The detailed vertical structure of temperature in the free atmosphere has been of interest to scientists for some time. Many devices for measuring temperature have been evolved and with the ongoing research programs and demands of the scientific community, plus.
the desire of the researchers in the field, have led to demands for increased sens'itivity in temperature sensing devices with an increase in the number of readings per vertical mile.
The continuous measurement of temperature during ascent provides information on temperature structure at intermediate scales that has been summarized statistically by spectral analysis. Perhaps more important than the statistics of the temperature structure is the observation that both the stable stratosphere and relatively unstable troposphere contain numerous shallow layers with near adiabatic lapse rates. Although, in the experiments conducted with the improved temperature sonde of this disclosure, the altitude was not measured with the same precision as temperatures on these soundings (and, of course, altitude accuracy is equally important as temperature accuracy in a measurement of lapse rate), many of the observations of unstable layers were made in intervals of uniform balloon ascent and where fluctuations in stability cannot be attributed toerrors in altitude.
Experimental details of the sonde varied from flight to flight. In one sample ascent made with the version of the sonde described in this disclosure the continuous temperature trace actually represented approximately one thousand independent temperature samples per kilometer. This large number of data points is necessarily processed and plotted directly by computer from the telemetered record.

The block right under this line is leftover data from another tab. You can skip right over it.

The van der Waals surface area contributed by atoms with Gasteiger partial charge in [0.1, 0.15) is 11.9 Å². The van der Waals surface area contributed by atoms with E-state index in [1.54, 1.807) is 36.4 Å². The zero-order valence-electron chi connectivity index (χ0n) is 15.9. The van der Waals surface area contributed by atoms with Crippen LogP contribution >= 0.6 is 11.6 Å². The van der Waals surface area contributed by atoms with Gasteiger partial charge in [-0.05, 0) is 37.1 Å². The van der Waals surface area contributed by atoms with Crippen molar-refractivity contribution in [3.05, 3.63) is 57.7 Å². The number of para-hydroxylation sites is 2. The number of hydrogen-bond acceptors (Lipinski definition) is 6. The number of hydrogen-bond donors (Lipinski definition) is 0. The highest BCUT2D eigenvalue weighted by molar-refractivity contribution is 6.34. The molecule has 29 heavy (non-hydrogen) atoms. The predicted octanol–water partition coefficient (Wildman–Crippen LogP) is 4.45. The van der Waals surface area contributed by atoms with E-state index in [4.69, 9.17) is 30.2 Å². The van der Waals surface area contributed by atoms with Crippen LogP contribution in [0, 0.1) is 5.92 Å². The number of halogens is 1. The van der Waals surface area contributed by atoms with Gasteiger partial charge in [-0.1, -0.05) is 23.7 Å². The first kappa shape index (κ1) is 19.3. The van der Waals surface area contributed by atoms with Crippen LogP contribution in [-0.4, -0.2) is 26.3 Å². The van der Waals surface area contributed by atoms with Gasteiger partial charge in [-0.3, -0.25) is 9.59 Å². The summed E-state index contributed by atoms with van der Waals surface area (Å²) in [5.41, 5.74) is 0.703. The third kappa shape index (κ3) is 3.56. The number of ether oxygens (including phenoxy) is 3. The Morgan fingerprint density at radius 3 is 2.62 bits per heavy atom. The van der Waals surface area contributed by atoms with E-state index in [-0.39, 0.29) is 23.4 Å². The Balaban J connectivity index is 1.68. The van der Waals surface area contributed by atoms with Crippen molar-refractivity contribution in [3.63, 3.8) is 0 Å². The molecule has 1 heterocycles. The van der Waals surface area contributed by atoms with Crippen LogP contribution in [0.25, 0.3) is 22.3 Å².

The soundings show an unusually warm and relatively unstable tropospheric air mass over Minnesota for midwinter. The lapse rate in the troposphere averaged almost 8 deg km". At the plotting scale no appreciably greater structure was evident in the sounding made with the fast response thermistor as compared to the sounding made with the GMD .rod thermistor. The systematic difference of about 1 C between the sounds in the stratosphere is attributed to the difference in the two thermistor calibration procedures. GMD temperatures were obtained from the standard slide rule nomogram relation which converts an observation of frequency to temperature. The zero is adjusted by setting the scale to the appropriate temperature of a calibration chamber in what is called the baseline check. Laboratory calibration of the rod thermistor indicated that the temperatures read from the nomogram set with the baseline temperature were too high by approximately one degree at -60 C. In the experimental sonde the temperature-frequency relation of the modulator circuit was constant and the frequency record is converted to temperature by a numerical interpolation of the calibration data.